Published in News
Scientists develop rubbery materials that conduct electricity
by David Stellmack on08 August 2008
Mold for artificial eye implant
In a breakthrough in the development of electronics, scientists at the University of Tokyo in Japan have reported that they have developed a rubbery material that conducts electricity. This is a key characteristic in making electronic devices that bend and stretch.
Scientist Tsuyoshi Sekitani reported that the material was developed using carbon nanotubes, long carbon molecules that are capable of conducting electricity. Next, a rubbery polymer was added to form the base material and then a grid of tiny transistors was attached to the material. When the materials were tested it was stretched to almost twice its original size and then released. It snapped back into place and did not affect the transistors or destroy the conductive properties of the materials. Sekitani said that the material could be used on curved surfaces or even in moving parts, such as the joints of a robotic arm.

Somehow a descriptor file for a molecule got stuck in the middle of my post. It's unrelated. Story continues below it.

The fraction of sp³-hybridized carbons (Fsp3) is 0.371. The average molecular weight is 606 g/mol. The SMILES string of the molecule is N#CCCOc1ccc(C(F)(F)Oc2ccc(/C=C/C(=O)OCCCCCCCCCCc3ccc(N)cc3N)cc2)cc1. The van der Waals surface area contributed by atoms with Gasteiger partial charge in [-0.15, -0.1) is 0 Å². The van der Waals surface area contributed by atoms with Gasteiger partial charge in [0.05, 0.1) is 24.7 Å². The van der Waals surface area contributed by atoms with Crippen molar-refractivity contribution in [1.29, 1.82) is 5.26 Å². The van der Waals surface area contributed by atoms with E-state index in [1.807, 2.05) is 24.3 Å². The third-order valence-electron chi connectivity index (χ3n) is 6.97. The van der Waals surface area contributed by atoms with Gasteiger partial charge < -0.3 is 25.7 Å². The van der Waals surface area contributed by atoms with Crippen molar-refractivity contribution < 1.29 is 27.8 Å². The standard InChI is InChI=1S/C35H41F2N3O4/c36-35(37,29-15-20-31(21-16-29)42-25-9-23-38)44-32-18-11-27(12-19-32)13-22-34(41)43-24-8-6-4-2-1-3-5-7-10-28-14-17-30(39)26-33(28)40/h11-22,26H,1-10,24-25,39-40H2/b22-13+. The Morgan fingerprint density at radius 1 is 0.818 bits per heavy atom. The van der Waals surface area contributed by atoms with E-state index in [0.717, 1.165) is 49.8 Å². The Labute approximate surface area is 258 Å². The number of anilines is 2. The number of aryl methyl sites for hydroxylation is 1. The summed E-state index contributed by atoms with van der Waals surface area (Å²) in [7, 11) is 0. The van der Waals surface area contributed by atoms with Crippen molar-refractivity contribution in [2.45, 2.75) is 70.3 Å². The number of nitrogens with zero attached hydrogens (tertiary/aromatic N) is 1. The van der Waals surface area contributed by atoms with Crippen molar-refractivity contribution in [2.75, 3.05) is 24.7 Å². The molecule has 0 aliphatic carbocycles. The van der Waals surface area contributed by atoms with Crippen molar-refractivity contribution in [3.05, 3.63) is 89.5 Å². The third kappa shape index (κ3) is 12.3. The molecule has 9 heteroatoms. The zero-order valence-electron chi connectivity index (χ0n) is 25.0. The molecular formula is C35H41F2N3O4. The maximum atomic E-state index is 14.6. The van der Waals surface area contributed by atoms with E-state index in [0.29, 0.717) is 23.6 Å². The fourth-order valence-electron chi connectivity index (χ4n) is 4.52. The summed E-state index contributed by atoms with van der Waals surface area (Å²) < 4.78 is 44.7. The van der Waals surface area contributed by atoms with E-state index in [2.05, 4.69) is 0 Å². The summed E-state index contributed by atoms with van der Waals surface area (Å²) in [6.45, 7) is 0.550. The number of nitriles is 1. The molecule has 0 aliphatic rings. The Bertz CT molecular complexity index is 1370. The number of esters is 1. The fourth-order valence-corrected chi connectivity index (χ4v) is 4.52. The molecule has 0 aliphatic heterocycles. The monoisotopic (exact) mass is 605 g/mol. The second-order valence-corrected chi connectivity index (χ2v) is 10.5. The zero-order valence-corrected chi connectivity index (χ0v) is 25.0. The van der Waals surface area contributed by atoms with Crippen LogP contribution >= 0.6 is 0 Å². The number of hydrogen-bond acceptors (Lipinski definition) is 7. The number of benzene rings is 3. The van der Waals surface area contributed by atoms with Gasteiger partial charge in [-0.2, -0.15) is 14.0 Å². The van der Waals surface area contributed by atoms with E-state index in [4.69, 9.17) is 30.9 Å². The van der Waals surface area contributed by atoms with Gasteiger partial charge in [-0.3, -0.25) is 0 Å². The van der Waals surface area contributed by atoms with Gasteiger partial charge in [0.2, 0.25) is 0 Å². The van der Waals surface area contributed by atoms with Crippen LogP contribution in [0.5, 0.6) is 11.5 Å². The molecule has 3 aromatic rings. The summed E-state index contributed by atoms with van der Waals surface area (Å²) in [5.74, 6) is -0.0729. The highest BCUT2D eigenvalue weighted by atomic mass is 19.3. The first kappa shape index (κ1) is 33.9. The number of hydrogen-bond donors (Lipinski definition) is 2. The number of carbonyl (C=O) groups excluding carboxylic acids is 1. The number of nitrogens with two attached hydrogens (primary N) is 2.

Additionally, a U.S. research team at the University of Illinois at Urbana-Champaign reported that it has developed an elastic mesh material from standard electronics materials to construct an electronic eye camera that resembles the human eye. This device could be used as a model for the development of an artificial eye implant. (Finally I can take my patch off and pillage in full 3D. Yarr! Turn to port laddies! sub.ed.)